Love Does not Equal Consent

Many publications for educators have been reporting on how teachers address consent with their students. This isn’t a conversation reserved for middle school and high school teachers, either. Elementary school teachers in the primary grades are also having conversations with their students about consent for things like going over to someone’s house, borrowing a toy, or giving a hug. As much as it may make us uncomfortable, even conversations about unwanted sexual advances are taking place with young children who are aware of issues discussed in the news. Regardless of whether or not you believe the accusations, two of the nine justices with lifetime appointments to the highest court in the land have been accused of sexual misconduct. Conversations about consent are a necessity.

Girl Made of Stars by Ashley Herring Blake is not a book about consent for younger readers. It is definitely more appropriate for high school students and the message that it imparts is quite powerful for young women and men. In this book, the protagonist Mara is shocked when she hears that her twin brother Owen has been accused of rape by his girlfriend Hannah. She is shocked, but also open minded. It seems natural that family members would struggle to believe that someone they love and have known so long would be capable of doing something so damaging to another human being. However, every man or woman who sexually assaults another person is a member of someone’s family. That does not make them innocent of violence. Mara shows us how difficult, and potentially empowering, it can be to accept that someone you trusted has done something that permanently harms another person.

This book also communicates the often misunderstood truth that loving someone and having been intimate with them in the past is not permanent consent. That is extremely important for high school students to know. It also deals with the effects of over indulging in alcohol and the impairment of judgment that can result.

Girl Made of Stars is written from Mara’s point of view and the implications of that choice would be interesting to discuss in an English class. Teachers of Health courses could use this book when talking about consent or about drinking. This book would also be powerful in a course about law and justice as it provides an honest look at how many of these cases end.

Teaching Tolerance Social Justice Standards:

Identity 3: I know that all my group identities and the intersection of those identities create unique aspects of who I am and that this is true for other people too.

Identity 4: I express pride and confidence in my identity without perceiving or treating anyone else as inferior.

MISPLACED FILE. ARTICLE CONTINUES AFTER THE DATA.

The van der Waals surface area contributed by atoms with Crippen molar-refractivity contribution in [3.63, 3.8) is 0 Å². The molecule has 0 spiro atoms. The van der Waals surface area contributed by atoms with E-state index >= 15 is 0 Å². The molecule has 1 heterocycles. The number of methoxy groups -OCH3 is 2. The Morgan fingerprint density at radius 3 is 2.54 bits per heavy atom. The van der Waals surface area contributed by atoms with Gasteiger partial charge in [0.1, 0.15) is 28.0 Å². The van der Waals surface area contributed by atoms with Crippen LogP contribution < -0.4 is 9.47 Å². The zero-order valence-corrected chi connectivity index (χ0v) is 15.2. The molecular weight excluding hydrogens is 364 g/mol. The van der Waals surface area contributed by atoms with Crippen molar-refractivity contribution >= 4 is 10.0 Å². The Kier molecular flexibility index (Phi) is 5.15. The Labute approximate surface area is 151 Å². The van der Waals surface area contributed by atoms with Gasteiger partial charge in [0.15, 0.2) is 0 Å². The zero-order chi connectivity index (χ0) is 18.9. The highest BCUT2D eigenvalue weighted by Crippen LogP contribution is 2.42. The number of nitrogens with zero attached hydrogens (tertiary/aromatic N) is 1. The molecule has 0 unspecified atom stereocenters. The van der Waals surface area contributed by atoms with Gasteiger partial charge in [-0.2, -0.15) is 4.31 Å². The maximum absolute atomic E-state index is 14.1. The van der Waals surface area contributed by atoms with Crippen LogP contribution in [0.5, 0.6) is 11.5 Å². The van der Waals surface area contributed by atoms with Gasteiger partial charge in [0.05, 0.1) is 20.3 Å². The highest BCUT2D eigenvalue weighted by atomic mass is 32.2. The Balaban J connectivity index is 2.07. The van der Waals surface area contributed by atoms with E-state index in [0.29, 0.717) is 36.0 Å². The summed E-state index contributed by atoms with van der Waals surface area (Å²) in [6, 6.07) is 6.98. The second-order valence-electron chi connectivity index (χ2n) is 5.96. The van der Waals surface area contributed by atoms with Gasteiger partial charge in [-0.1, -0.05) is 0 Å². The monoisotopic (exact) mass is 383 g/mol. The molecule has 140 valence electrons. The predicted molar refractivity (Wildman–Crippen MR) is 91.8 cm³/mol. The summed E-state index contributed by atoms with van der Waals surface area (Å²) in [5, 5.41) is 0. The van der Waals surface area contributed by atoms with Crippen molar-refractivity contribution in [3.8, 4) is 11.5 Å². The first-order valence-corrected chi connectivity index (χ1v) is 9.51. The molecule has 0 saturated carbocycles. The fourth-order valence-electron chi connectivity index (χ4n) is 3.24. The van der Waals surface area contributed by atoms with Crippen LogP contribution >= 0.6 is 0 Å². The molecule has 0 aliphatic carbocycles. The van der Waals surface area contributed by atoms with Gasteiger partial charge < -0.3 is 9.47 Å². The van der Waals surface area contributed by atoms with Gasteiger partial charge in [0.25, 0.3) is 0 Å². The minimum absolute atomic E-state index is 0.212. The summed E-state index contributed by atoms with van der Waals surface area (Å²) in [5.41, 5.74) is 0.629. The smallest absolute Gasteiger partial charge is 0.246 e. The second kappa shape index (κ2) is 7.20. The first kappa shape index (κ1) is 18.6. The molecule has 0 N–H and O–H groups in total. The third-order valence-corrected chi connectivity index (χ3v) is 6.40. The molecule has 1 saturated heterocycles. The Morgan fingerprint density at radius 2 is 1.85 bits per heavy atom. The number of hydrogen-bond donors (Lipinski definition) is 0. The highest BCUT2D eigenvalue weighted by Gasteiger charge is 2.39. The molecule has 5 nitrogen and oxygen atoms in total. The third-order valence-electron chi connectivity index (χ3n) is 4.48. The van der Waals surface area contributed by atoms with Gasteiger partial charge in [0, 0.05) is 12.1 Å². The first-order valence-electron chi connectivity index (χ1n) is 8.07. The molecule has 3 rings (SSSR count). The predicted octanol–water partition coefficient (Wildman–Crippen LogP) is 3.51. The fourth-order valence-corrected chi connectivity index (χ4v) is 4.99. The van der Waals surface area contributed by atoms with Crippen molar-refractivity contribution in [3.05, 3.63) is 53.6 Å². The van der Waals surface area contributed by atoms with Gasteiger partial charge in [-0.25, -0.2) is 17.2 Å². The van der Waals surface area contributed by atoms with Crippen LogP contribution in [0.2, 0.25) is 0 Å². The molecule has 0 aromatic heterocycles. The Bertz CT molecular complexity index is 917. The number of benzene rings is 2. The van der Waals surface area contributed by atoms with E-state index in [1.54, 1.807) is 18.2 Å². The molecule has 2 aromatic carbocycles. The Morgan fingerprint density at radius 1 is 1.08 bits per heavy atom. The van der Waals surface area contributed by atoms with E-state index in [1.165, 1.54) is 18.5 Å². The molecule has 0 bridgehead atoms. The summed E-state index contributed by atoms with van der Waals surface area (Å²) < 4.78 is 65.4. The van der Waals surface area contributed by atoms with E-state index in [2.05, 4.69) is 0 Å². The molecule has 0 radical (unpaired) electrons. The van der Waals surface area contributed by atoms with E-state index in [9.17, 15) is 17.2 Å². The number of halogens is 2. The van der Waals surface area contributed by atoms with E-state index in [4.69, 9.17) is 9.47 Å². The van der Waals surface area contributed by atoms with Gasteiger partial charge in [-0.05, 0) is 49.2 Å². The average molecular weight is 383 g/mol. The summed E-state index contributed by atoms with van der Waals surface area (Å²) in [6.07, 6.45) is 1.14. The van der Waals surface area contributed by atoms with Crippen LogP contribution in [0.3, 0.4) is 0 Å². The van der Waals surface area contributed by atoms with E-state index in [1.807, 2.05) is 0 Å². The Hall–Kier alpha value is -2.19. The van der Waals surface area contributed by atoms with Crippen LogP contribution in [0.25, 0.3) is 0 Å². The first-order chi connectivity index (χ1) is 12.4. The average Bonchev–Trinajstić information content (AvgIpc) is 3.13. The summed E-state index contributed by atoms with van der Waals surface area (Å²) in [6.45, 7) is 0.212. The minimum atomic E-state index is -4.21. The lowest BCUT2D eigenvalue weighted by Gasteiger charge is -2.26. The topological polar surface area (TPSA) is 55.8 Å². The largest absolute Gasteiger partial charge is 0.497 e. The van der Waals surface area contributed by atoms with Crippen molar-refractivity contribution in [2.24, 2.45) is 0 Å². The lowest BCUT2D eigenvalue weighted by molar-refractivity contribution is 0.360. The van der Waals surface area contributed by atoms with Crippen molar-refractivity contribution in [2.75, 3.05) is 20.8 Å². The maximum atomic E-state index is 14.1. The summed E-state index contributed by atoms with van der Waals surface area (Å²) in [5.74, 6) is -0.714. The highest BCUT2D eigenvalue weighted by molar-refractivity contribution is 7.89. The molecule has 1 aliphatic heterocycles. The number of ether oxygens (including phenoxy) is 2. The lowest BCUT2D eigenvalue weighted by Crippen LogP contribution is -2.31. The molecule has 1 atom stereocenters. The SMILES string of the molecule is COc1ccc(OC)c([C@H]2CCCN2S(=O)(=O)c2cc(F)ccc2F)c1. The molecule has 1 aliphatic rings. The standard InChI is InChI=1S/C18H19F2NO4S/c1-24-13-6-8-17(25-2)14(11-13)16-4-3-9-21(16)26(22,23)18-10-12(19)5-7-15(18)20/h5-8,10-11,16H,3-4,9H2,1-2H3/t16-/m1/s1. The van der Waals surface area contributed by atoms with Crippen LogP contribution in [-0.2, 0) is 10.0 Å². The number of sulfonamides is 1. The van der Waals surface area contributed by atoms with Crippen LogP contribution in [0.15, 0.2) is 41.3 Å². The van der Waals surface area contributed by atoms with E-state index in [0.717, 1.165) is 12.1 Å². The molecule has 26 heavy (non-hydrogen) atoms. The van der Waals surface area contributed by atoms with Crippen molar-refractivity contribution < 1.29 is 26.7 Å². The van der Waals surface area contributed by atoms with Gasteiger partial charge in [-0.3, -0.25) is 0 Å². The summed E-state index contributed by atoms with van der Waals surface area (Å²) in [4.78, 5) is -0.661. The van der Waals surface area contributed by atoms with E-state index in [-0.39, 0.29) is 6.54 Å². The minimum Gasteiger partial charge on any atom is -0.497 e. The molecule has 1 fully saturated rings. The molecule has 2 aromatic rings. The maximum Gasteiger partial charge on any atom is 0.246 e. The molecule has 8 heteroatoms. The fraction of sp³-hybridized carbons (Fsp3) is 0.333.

Diversity 10: I understand that diversity includes the impact of unequal power relations on the development of group identities and cultures.

Justice 12: I can recognize, describe, and distinguish unfairness and injustice at different levels of society.

Action 17: I take responsibility for standing up to exclusion, prejudice, and injustice.

Common Core Standards:

RL.3- Analyze the impact of the author’s choices regarding how to develop and relate elements of a story or drama.

RL.6- Analyze a case in which grasping a point of view requires distinguishing what is directly stated in a text from what is really meant.

W.1- Write arguments to support claims in an analysis of substantive topics or texts, using valid reasoning and relevant and sufficient evidence.

These Rights are Universal

How does one become an empathetic person? Why are some children more empathetic than others? These are questions that we often ask ourselves as educators due to the developmental stages of the individuals we spend most of our time with at work. I don’t know that there is a “right” answer to these questions, but I do believe that awareness of our own experiences and those of others is a crucial first step in the development of empathy. For me, a lot of this learning occurred by reading books.

Along with a knowledge of different experiences, empathy requires a general picture of what every individual should have access to as a human being. The Universal Declaration of Human Rights was issued by the United Nations General Assembly on December 10, 1948, as a response to the Second World War. The Convention on the Rights of the Child, created by the same international organization, took effect on September 2, 1990. These two documents represent a series of basic rights to which every human being is entitled.

Two books that do a remarkable job of explaining these rights in language that young people will understand are Every Human Has Rights created by National Geographic and A Life Like Mine developed by Dorling Kindersley in association with UNICEF. Every Human Has Rights includes brief statements which summarize each of the 30 universal rights along with photos and writings from young people around the world. A Life Like Mine organizes individual vignettes about children around the rights defined by the Convention.

Both of these books will inspire conversations around what these rights mean to children in our classrooms. What does “every human in the world must be treated as a person” mean in our world today (Universal Declaration of Human Rights)? If “every child should have a home” why don’t they (Convention on the Rights of the Child)? Imagine the writing projects that could stem from the question, “What can we do to ensure this right is a given for every person or child?”